Infectious Diseases A to Z

With this new column, Elite Healthcare will compile an index of various infectious diseases, with occasional highlights of emerging conditions.

Pneumonia

General definition and information:

A preventable yet potentially severe condition of the lungs that is responsible for about 50,000 deaths per year in the United States (and is the leading infectious cause of death in children younger than 5 years old worldwide), pneumonia is an infection of one or both lungs that causes the alveoli (air sacs) to fill with fluid or pus. Many factors affect how serious pneumonia is, including the type of germ causing the lung infection, age, and the patient’s overall health. Also especially dangerous to adults older than the age of 65 and those already living with with certain chronic conditions such as heart failure, diabetes, or COPD, HIV/AIDS, and cancer, as well as those who have undergone organ or blood and marrow stem cell transplant procedures. Common symptoms include cough with phlegm, fever, chills, and difficulty breathing. According to the National Heart, Lung, and Blood Institute (NIH), the most common form of the condition is community-acquired pneumonia, with hospital-acquired pneumonia and ventilator-associated pneumonia also forms of the infection.

Causes & Modes of Transmission:

According to the Centers for Disease Control and Prevention (CDC), common causes of viral pneumonia include influenza and respiratory syncytial virus (RSV), a common respiratory virus that usually causes mild, cold-like symptoms. Bacterial pneumonia is commonly caused by streptococcus pneumoniae (pneumococcus). Other infections that commonly cause pneumonia include:1

  • human metapneumovirus, a condition discovered in 2001 in the paramyxovirus family along with respiratory syncytial virus;
  • human parainfluenza viruses, which typically affect infants and young children;
  • the flu;
  • Legionnaires’ disease, a serious form of pneumonia caused by swallowing or breathing in of the Legionella bacteria that might be found in water;
  • Mycoplasma pneumonia, a type of “atypical” bacteria that commonly causes mild infections of the respiratory system that may be referred to as “walking pneumonia” because its symptoms tend to be mild; and
  • Rhinovirus, the most common viral infectious agent in humans and the predominant cause of the common cold.

Smoking, alcohol abuse, and/or being undernourished will also increases the risk for pneumonia, as will poor hygiene habits.

Serious complications of the infection include bacteremia, the spread of an initial infection into the bloodstream, and septic shock. Lung abscesses, pleural effusions (buildup of excess fluid outside the lungs), and pleurisy, a painful condition that occurs when the two layers of the pleura, the thin membranes that line the lungs and the inside of the chest cavity and act to lubricate and facilitate breathing, become irritated and inflamed. Renal failure and respiratory failure are also potential consequences of the infection.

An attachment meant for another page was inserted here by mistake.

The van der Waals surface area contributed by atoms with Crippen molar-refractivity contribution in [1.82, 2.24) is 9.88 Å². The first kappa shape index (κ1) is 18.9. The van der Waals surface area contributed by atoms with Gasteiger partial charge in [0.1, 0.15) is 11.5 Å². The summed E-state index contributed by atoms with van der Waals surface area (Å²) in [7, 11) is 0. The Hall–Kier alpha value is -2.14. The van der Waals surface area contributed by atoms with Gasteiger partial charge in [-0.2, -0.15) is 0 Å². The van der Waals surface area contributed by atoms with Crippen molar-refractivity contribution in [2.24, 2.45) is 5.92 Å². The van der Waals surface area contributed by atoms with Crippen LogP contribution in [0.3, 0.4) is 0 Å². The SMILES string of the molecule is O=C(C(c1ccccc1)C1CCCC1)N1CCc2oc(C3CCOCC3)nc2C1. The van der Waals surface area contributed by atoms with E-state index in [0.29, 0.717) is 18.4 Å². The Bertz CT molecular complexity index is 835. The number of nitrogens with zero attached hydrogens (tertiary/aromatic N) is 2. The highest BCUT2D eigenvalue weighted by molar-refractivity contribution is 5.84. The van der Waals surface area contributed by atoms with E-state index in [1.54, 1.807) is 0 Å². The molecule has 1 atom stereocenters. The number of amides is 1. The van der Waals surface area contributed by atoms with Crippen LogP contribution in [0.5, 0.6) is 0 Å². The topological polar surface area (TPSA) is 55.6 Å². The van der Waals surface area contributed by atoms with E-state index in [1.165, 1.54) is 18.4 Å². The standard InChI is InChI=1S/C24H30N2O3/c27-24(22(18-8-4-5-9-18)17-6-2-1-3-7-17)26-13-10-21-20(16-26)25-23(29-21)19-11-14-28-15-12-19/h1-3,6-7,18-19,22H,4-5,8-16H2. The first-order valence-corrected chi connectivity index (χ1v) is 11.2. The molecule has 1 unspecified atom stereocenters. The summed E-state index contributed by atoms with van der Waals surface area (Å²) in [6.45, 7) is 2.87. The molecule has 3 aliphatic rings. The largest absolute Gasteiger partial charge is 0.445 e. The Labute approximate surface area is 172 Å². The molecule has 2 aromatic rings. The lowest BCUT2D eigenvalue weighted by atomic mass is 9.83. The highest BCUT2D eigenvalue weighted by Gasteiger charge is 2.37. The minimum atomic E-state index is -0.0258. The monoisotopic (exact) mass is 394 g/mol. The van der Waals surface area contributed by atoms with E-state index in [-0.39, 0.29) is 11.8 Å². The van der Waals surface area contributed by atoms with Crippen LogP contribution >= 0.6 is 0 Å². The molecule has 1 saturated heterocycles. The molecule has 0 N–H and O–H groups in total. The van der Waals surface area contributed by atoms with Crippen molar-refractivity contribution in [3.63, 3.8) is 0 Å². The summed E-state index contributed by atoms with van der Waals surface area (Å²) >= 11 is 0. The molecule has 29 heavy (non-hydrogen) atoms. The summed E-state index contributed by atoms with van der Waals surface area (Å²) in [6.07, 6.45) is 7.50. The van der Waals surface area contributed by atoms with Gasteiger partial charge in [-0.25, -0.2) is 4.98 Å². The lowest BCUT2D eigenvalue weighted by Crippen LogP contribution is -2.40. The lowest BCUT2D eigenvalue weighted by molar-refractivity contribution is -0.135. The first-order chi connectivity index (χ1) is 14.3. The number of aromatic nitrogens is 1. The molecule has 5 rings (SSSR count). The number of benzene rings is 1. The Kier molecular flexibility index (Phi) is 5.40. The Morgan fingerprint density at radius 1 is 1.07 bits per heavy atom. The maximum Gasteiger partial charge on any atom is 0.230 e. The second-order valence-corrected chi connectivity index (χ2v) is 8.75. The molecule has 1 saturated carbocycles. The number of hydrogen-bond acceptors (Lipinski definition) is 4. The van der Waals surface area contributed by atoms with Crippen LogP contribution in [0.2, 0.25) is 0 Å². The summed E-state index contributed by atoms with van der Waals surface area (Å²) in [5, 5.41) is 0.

Treatment Strategies:

According to the NIH, treatment for pneumonia will depend on the type of infection, the germ causing the infection, and the severity of the infection. Community-acquired pneumonia is most commonly treatable at home while bacterial pneumonia requires antibiotics and viral pneumonia may resolve with an antiviral medication. Hospitalization may be necessary if symptoms are severe, if there is increased risk for complications due to a patient’s other health problems, and/or the patient’s level of oxygen in the bloodstream is low. Nurses and other healthcare providers should also encourage patients to get plenty of rest, avoid contact with other people, and wash hands frequently. They may also want to order a chest X-ray as symptoms alleviate to ensure the infection is gone.

Prevention Parameters:

The CDC suggests that healthcare providers educate their patients and communities to practice good hygiene as a best practice for prevention. Regular washing of one’s hands and disinfecting frequently touched surfaces will go a long way, as will avoiding smoking and appropriately managing ongoing medical conditions, CDC officials advise. The CDC and other organizations also offer a variety of publications that discuss prevention (and management) strategies for community-acquired pneumonia2,3 and healthcare-associated pneumonia.4-6

References

  1. Causes of pneumonia. CDC. 2018. Accessed online: www.cdc.gov/pneumonia/causes.html
  2. Mandell LA, Wunderink RG, Anzueto A, et al. Infectious diseases society of america/American thoracic society consensus guidelines on the management of community-acquired pneumonia in adults. Clin Infect Dis. 2007;44(Suppl 2):S27-72.
  3. Bradley JS, Byington CL, Shah SS. The management of community-acquired pneumonia in infants and children older than 3 months of age: clinical practice guidelines by the pediatric infectious diseases society and the infectious diseases society of america. Clin Infect Dis. 2011;53(7):e25-76. 31.
  4. Guidelines library. CDC. 2015. Accessed online: www.cdc.gov/infectioncontrol/guidelines/index.html
  5. Kalil AC, Metersky ML, Klompas M. Management of adults with hospital-acquired and ventilator-associated pneumonia: 2016 clinical practice guidelines by the infectious diseases society of america and the american thoracic society. Clin Infect Dis. 2016 Sep 1;63(5):e61-e111.
  6. Klompas M, Branson R, Eichenwald EC, et al. Strategies to prevent ventilator-associated pneumonia in acute care hospitals: 2014. Infect Control Hosp Epidemiol. 2014;35(8):915-36.

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